Investigators’ initial findings were released a day after the attorney who represented the family of Michael Brown, Benjamin Crump, announced he would be representing Zambrano-Montes’ parents. The police killing of Brown in Ferguson, Mo., last year spurred intense protests and questions about police use of force.
In the Washington shooting, authorities said Pasco police sent to the parking lot ordered Zambrano-Montes to stop throwing rocks several times, and tried to subdue him with a stun gun after he struck two officers with rocks.
In a statement released shortly after the shooting, police said they shot Zambrano-Montes several times and he was pronounced dead at the scene.
A video posted to YouTube, however, appears to show Zambrano-Montes exiting the parking lot, and then running away down a side street with the officers in pursuit.
Near the end of the clip, Zambrano-Montes briefly turns toward the officers. He then falls to the ground as the officers raise their weapons. It was unclear whether all three officers fired at him.
The shooting is under investigation by several agencies. While the Tri-Cities Special Investigation Unit has been handling media requests and is reviewing the circumstances of the shooting, Franklin County Coroner Dan Blasdell has also called for a special coroner’s office inquest into the deadly clash.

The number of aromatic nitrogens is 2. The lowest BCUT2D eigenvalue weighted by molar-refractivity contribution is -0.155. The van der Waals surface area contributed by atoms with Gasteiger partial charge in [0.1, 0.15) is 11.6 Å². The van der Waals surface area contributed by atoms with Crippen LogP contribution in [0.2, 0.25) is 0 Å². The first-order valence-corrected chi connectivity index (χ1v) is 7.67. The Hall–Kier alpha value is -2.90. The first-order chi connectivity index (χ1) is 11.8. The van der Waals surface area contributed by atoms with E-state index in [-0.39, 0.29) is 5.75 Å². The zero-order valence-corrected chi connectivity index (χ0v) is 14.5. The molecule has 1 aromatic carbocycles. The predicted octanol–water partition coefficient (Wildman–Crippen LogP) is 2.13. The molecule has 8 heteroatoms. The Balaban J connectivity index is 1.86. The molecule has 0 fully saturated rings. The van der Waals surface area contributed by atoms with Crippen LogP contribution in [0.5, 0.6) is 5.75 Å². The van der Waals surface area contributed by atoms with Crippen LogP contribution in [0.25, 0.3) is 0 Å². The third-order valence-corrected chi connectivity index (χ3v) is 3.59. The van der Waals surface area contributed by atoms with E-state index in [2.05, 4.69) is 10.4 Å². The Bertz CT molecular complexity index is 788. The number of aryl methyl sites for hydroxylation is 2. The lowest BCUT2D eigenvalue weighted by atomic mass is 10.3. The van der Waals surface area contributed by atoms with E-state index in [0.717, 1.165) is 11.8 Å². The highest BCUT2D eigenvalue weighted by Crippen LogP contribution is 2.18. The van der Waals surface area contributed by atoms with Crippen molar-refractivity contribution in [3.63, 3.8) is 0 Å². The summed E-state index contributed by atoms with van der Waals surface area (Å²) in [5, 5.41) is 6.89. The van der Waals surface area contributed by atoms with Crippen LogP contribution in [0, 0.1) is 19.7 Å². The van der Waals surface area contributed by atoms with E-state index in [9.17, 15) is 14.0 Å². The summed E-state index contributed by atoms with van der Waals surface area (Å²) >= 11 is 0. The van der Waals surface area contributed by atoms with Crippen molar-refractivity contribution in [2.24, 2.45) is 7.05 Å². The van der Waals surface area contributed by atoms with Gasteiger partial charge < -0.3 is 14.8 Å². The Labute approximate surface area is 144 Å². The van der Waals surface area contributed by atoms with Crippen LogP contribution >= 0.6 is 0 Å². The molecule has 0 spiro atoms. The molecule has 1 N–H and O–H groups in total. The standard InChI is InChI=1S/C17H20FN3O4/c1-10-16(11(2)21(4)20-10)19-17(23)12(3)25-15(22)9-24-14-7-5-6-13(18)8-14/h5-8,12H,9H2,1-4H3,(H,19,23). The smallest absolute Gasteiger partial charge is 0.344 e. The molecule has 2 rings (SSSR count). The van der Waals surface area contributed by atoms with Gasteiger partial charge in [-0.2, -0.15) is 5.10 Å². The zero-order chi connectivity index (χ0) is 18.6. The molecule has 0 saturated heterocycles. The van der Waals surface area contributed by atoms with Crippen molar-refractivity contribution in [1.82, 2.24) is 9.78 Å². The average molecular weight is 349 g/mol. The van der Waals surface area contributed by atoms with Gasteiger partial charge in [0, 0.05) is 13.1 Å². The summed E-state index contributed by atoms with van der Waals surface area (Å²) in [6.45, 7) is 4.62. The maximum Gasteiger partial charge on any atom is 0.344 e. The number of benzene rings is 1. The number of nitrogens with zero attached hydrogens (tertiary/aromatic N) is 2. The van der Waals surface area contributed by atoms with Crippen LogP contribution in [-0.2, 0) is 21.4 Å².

While the coroner’s inquest cannot result in the filing of criminal charges, the findings of the panel can be reviewed by local prosecutors, Blasdell previously told the Los Angeles Times.
Pasco, about 200 miles southeast of Seattle near the Oregon border, is part of the Tri-Cities area that also includes Kennewick and Richland.
Crump’s entry into the case is the latest in a series of legal maneuvers that have followed the shooting.
Zambrano-Montes’ widow and daughters filed a $25-million wrongful-death claim against the police department this month, according to the Seattle Times, but it remains unclear if they had legal standing to do so.
Adner Marcelin, speaking on behalf of Crump, told the Los Angeles Times that the pair may not have been legally married. Zambrano-Montes’ parents, who both reside in Mexico, have asked Crump’s office to conduct a separate investigation of the shooting, Marcelin said.
Marcelin declined to comment on the pending claim by the woman identified as Zambrano-Montes’ widow, who is being represented by a seperate law firm.
Zambrano-Montes had been arrested last year on suspicion of assaulting a city police officer, and a warrant for his arrest was issued in early February after he failed to appear in court. He was last released from police custody the day before the shooting, court records show.
One of the Pasco officers involved in the shooting, Ryan Flanagan, had been named in an excessive-force lawsuit filed by Pasco resident Maria Davila-Marquez in 2009, according to court records. Davila-Marquez accused Flanagan of restraining her and pressing her against the hood of a police cruiser, which was “hot enough to burn human skin,” according to the lawsuit.
The city eventually reached a $100,000 settlement with the woman, according to a report in the Tri-City Herald. The lawsuit said the department did not discipline Flanagan for the incident, a police spokesman previously told The Times.